“The arts credit is so annoying.” If you relate to this statement, chances are my eight-year-old self would have agreed with you. I remember spinning begrudgingly on my dance teacher’s cold basement floor, while fighting the numbing pain of by bells digging into my ankles as my feet reluctantly slapped the floorboards. Fatigue overwhelmed by mind as the dizzying yellow lights from the ceiling danced in my eyes. I wanted so badly to collapse onto the floor and yank the bells off my feet, but my teacher’s persistent encouragement, or should I say yelling, instilled enough fear in me that I knew I had to keep spinning; I could not give up. Finally, after evaluating my options, I accepted the challenge. My flailing arms became sharp and directed, my eyes and zeroed in on one single point at the end of every spin, thus replacing the dizziness with focus, and my feet pounded against the stone floor with strength. Every footstep, every arm gesture, every movement was deliberate and had a purpose, yet my mind was free of thought. It turned off, allowing my body to be unfettered from the fear that consumed me, and replace it with courage.
That was my earliest memory of feeling powerful. I was unstoppable and strong, but at the same time I was at ease and had no limitations in my mind. This is why I love dancing; it allows me to escape the fear that cripples my mind every day, and lets me explore my strength and confidence in a way that no other activity can. Yes, dancing, alike most art forms, is challenging and frustrating, but that feeling of fearlessness and ease you get when you finally master a routine is priceless. Similarly, most performance arts have the power to boost the confidence of students and give them a sense of self-expression.
Not only is art used for self-reflection, it also gives you a better understanding of others and what they believe in. With the migration of people comes the globalization of art and culture, people learn about others through their music, food, dances, and visual aesthetics. The arts are used to bridge gaps between countries, cities, and people in ways that words, numbers, and lab experiments cannot. Before language was created, societies used art to express their beliefs, and to this day, art is still used to preserve culture under the forces of assimilation. Therefore, in order to interact with today’s diverse population, one needs to be open to understanding the various cultural expressions that exist within their larger community. Even if you do not understand a culture’s language, or agree with its religious beliefs, you can still appreciate and learn from a culture through its various art forms.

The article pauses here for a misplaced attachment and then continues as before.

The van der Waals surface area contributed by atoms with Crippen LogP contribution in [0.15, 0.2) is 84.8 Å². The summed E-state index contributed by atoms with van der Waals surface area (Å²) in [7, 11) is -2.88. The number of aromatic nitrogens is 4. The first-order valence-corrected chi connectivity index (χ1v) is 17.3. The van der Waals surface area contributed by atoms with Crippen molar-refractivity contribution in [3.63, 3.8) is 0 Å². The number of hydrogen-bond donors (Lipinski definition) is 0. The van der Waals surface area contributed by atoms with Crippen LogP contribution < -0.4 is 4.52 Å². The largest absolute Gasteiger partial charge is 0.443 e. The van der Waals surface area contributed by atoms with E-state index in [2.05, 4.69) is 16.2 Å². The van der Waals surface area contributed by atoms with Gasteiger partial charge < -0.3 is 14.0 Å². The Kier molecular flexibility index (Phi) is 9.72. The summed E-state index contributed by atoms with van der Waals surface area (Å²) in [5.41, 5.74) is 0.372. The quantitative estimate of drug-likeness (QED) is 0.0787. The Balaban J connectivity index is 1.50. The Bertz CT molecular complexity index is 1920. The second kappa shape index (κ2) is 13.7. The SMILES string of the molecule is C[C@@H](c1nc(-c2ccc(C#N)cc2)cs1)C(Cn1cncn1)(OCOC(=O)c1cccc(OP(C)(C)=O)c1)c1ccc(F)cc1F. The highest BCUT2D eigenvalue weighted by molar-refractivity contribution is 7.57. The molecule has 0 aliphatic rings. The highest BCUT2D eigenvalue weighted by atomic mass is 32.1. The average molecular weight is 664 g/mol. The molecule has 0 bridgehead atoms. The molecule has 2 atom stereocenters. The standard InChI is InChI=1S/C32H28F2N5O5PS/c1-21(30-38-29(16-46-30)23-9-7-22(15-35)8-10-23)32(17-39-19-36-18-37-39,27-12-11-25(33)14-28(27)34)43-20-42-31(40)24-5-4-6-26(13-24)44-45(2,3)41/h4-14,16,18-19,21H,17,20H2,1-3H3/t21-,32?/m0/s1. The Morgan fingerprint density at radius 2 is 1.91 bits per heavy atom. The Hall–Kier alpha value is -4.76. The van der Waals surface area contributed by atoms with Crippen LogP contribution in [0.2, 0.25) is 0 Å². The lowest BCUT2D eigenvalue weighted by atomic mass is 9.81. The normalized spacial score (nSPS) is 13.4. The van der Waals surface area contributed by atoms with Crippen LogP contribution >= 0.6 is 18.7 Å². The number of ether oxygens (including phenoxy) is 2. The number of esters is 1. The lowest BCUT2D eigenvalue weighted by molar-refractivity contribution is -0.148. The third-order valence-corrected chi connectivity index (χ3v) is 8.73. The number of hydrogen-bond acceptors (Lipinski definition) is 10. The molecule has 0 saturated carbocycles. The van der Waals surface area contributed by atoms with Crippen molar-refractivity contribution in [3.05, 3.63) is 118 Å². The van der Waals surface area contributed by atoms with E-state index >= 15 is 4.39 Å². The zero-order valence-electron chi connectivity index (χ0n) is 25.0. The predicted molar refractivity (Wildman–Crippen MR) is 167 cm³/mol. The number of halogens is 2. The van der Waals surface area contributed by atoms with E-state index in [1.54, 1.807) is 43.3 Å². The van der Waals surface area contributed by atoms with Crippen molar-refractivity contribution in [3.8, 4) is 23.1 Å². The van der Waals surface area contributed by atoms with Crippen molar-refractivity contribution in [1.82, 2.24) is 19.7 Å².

However, you might be thinking, “Understanding people and making connections is not going to give me an A in a class or help me make money in the future.” That is a fair point, however, even doctors, lawyers, engineers, and entrepreneurs need some artistic education in order to stand out in their field. The fine motor skills that are gained from taking visual arts courses are necessary for surgeons and dentists to have, because they allow the doctor to have a precise and steady hand. For entrepreneurs and lawyers, thinking outside the box is crucial in creating a successful business or making a challenging argument. In the academic world, an arts education can allow a student to exercise their mind in a unique way, which makes for a more creative and well-rounded mindset in the classroom. These examples show the benefits of an artistic background in exceling in traditionally non-artistic careers.
My eight-year-old self dreaded dance class every week, and I wanted so badly to give up on it because I feared the challenges that preceded my moment of confidence. However, as a young girl I did not realize that the pain, fatigue, intimidation I felt by my dance teacher, and the multiple failures I endured were all worth it, because today I can say that I feel powerful.
By Mannan Mehta '18
It’s the night before the essay is due, and you’ve realized that the one sentence you have written needs to become 800 words by 8 AM, which is about 8 hours from now. In between lots of phone breaks, slapping yourself to stay awake, and in the end only getting about 3 hours of sleep, you somehow manage to get it done. You walk in the next day and turn it in, proud of yourself for writing something that makes sense, in modern, written English, given the circumstances.